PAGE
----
On and off fighting in the Ituri conflict occurred between the Nationalist and Integrationist Front (FNI) and the Union of Congolese Patriots (UPC) who claimed to represent the Lendu and Hema ethnic groups, respectively. In the northeast, Joseph Kony's LRA moved from their original bases in Uganda (where they have fought a 20-year rebellion) and South Sudan to DR Congo in 2005 and set up camps in the Garamba National Park. In northern Katanga, the Mai-Mai created by Laurent Kabila slipped out of the control of Kinshasa.
In 2009, people in the Congo may still be dying at a rate of an estimated 45,000 per month, and estimates of the number who have died from the long conflict range from 900,000 to 5,400,000. The death toll is due to widespread disease and famine; reports indicate that almost half of the individuals who have died are children under the age of 5. There have been frequent reports of weapon bearers killing civilians, destroying property, widespread sexual violence, causing hundreds of thousands of people to flee their homes or otherwise breaching humanitarian and human rights law. An estimated 200,000 women have been raped.
On February 24, 2013 a United Nations-backed accord aimed at stabilizing the Democratic Republic of the Congo called the Peace, Security and Cooperation Framework for the Democratic Republic of the Congo was signed in in the Ethiopian capital, Addis Ababa by eleven African countries – Angola, Burundi, Central African Republic, Congo, the Republic of Congo, Rwanda, South Africa, South Sudan, Uganda and Tanzania (UN News Centre 2013).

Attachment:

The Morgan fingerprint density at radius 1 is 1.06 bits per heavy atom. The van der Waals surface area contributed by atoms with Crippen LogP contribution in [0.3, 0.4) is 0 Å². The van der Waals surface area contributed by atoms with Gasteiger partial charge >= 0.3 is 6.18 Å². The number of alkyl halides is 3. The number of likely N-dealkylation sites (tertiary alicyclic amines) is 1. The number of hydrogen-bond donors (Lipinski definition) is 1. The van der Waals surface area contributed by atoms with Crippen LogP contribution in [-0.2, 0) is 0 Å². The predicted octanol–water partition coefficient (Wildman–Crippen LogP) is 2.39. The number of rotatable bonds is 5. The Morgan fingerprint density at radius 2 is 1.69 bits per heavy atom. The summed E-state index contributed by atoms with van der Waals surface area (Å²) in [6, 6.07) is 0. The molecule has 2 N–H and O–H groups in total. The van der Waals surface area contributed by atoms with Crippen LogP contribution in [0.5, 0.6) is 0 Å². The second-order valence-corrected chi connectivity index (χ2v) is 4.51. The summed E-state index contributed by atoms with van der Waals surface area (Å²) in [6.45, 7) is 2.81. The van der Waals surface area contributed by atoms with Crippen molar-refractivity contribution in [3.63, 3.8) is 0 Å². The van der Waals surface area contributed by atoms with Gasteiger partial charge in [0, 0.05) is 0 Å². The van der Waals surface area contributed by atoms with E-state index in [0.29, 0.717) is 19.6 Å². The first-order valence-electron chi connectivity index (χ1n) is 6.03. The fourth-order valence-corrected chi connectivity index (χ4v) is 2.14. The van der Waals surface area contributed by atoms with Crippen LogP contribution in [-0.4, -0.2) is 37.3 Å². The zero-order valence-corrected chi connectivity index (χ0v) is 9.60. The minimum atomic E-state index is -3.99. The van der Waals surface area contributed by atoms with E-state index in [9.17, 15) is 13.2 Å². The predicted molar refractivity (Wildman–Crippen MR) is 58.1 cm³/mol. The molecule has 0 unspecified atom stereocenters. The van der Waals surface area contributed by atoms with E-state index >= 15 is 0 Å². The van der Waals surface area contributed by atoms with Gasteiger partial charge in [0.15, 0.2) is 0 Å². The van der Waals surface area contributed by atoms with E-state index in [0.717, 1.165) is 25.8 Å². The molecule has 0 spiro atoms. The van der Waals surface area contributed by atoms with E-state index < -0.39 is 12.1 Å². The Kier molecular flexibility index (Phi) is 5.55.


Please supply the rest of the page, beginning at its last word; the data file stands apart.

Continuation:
Other articles related to "civil wars, civil war, wars":
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Famous quotes containing the words wars and/or civil:
“That doctrine [of peace at any price] has done more mischief than any I can well recall that have been afloat in this country. It has occasioned more wars than any of the most ruthless conquerors. It has disturbed and nearly destroyed that political equilibrium so necessary to the liberties and the welfare of the world.”
—Benjamin Disraeli (18041881)
“One of the greatest difficulties in civil war is, that more art is required to know what should be concealed from our friends, than what ought to be done against our enemies.”
—Philip Dormer Stanhope, 4th Earl Chesterfield (16941773)